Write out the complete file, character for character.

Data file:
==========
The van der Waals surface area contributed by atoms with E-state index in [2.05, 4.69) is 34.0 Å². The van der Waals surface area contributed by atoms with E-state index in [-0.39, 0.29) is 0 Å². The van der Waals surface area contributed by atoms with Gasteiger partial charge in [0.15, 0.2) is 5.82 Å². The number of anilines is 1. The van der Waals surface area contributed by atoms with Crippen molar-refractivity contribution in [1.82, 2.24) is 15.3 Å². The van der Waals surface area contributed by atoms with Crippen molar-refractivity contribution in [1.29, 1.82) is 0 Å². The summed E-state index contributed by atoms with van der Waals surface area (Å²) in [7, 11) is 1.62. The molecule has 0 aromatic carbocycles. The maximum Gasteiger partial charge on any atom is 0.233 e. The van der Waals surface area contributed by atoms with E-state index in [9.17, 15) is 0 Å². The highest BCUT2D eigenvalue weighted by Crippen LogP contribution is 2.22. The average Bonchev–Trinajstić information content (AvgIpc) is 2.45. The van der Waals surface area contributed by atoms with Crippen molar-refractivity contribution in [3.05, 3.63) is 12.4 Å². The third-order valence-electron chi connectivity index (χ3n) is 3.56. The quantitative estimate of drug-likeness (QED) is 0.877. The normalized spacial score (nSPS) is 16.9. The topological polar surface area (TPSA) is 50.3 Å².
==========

The van der Waals surface area contributed by atoms with E-state index in [2.05, 4.69) is 34.0 Å². The van der Waals surface area contributed by atoms with E-state index in [-0.39, 0.29) is 0 Å². The van der Waals surface area contributed by atoms with Gasteiger partial charge in [0.15, 0.2) is 5.82 Å². The number of anilines is 1. The van der Waals surface area contributed by atoms with Crippen molar-refractivity contribution in [1.82, 2.24) is 15.3 Å². The van der Waals surface area contributed by atoms with Crippen molar-refractivity contribution in [1.29, 1.82) is 0 Å². The summed E-state index contributed by atoms with van der Waals surface area (Å²) in [7, 11) is 1.62. The molecule has 0 aromatic carbocycles. The maximum Gasteiger partial charge on any atom is 0.233 e. The van der Waals surface area contributed by atoms with E-state index in [9.17, 15) is 0 Å². The highest BCUT2D eigenvalue weighted by Crippen LogP contribution is 2.22. The average Bonchev–Trinajstić information content (AvgIpc) is 2.45. The van der Waals surface area contributed by atoms with Crippen molar-refractivity contribution in [3.05, 3.63) is 12.4 Å². The third-order valence-electron chi connectivity index (χ3n) is 3.56. The quantitative estimate of drug-likeness (QED) is 0.877. The normalized spacial score (nSPS) is 16.9. The topological polar surface area (TPSA) is 50.3 Å².